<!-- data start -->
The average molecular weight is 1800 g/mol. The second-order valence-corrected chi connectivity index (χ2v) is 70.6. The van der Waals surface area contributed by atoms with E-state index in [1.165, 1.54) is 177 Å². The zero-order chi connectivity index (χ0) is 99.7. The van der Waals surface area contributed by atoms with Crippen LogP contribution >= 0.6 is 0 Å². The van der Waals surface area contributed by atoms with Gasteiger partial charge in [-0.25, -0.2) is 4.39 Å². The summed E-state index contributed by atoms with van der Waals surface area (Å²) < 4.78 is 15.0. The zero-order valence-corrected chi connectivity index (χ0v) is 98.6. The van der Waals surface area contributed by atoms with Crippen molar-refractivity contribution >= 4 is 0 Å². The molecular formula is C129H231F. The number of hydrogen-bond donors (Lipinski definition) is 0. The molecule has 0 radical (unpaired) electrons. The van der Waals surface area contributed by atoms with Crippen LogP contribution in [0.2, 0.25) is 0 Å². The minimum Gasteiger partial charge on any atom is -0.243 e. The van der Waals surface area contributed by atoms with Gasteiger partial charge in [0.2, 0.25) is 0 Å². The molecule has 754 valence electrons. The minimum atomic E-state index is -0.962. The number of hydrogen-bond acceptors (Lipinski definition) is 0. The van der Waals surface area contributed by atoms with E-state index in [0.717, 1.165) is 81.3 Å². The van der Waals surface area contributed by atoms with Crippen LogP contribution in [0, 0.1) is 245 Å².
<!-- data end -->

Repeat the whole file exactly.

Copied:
The average molecular weight is 1800 g/mol. The second-order valence-corrected chi connectivity index (χ2v) is 70.6. The van der Waals surface area contributed by atoms with E-state index in [1.165, 1.54) is 177 Å². The zero-order chi connectivity index (χ0) is 99.7. The van der Waals surface area contributed by atoms with Crippen LogP contribution >= 0.6 is 0 Å². The van der Waals surface area contributed by atoms with Gasteiger partial charge in [-0.25, -0.2) is 4.39 Å². The summed E-state index contributed by atoms with van der Waals surface area (Å²) < 4.78 is 15.0. The zero-order valence-corrected chi connectivity index (χ0v) is 98.6. The van der Waals surface area contributed by atoms with Crippen molar-refractivity contribution >= 4 is 0 Å². The molecular formula is C129H231F. The number of hydrogen-bond donors (Lipinski definition) is 0. The molecule has 0 radical (unpaired) electrons. The van der Waals surface area contributed by atoms with Crippen LogP contribution in [0.2, 0.25) is 0 Å². The minimum Gasteiger partial charge on any atom is -0.243 e. The van der Waals surface area contributed by atoms with Gasteiger partial charge in [0.2, 0.25) is 0 Å². The molecule has 754 valence electrons. The minimum atomic E-state index is -0.962. The number of hydrogen-bond acceptors (Lipinski definition) is 0. The van der Waals surface area contributed by atoms with E-state index in [0.717, 1.165) is 81.3 Å². The van der Waals surface area contributed by atoms with Crippen LogP contribution in [0, 0.1) is 245 Å².